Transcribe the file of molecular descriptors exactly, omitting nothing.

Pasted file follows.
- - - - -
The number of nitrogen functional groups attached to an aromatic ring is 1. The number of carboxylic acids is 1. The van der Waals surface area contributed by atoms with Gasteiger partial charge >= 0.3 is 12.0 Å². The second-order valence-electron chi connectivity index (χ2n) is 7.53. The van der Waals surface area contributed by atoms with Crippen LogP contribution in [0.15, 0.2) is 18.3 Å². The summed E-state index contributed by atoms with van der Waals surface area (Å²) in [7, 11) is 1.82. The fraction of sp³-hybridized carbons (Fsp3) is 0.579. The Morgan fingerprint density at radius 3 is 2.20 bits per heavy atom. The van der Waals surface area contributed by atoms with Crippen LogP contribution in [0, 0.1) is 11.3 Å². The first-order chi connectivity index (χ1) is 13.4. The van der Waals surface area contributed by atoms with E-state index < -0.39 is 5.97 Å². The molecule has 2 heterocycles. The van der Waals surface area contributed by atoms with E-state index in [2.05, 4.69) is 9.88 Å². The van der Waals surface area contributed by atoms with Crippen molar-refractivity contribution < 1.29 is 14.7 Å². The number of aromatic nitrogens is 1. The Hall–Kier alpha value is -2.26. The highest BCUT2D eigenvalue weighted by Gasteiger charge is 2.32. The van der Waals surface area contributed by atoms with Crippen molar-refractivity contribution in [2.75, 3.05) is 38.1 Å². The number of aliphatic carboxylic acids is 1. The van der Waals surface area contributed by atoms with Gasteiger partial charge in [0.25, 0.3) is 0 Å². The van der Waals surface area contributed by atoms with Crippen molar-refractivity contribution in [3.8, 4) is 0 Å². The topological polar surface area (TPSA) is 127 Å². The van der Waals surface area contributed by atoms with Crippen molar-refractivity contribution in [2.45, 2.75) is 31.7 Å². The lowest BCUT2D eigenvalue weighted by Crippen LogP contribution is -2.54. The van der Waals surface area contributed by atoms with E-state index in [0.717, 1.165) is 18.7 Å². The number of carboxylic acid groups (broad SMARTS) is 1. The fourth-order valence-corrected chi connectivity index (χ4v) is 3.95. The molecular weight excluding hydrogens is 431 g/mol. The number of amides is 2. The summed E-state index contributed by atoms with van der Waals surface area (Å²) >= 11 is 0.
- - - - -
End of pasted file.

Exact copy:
The number of nitrogen functional groups attached to an aromatic ring is 1. The number of carboxylic acids is 1. The van der Waals surface area contributed by atoms with Gasteiger partial charge >= 0.3 is 12.0 Å². The second-order valence-electron chi connectivity index (χ2n) is 7.53. The van der Waals surface area contributed by atoms with Crippen LogP contribution in [0.15, 0.2) is 18.3 Å². The summed E-state index contributed by atoms with van der Waals surface area (Å²) in [7, 11) is 1.82. The fraction of sp³-hybridized carbons (Fsp3) is 0.579. The Morgan fingerprint density at radius 3 is 2.20 bits per heavy atom. The van der Waals surface area contributed by atoms with Crippen LogP contribution in [0, 0.1) is 11.3 Å². The first-order chi connectivity index (χ1) is 13.4. The van der Waals surface area contributed by atoms with E-state index < -0.39 is 5.97 Å². The molecule has 2 heterocycles. The van der Waals surface area contributed by atoms with E-state index in [2.05, 4.69) is 9.88 Å². The van der Waals surface area contributed by atoms with Crippen molar-refractivity contribution < 1.29 is 14.7 Å². The number of aromatic nitrogens is 1. The Hall–Kier alpha value is -2.26. The highest BCUT2D eigenvalue weighted by Gasteiger charge is 2.32. The van der Waals surface area contributed by atoms with Crippen molar-refractivity contribution in [2.75, 3.05) is 38.1 Å². The number of aliphatic carboxylic acids is 1. The van der Waals surface area contributed by atoms with Gasteiger partial charge in [0.25, 0.3) is 0 Å². The van der Waals surface area contributed by atoms with Crippen molar-refractivity contribution in [3.8, 4) is 0 Å². The topological polar surface area (TPSA) is 127 Å². The van der Waals surface area contributed by atoms with Crippen molar-refractivity contribution in [2.45, 2.75) is 31.7 Å². The lowest BCUT2D eigenvalue weighted by Crippen LogP contribution is -2.54. The van der Waals surface area contributed by atoms with E-state index in [0.717, 1.165) is 18.7 Å². The number of carboxylic acid groups (broad SMARTS) is 1. The fourth-order valence-corrected chi connectivity index (χ4v) is 3.95. The molecular weight excluding hydrogens is 431 g/mol. The number of amides is 2. The summed E-state index contributed by atoms with van der Waals surface area (Å²) >= 11 is 0.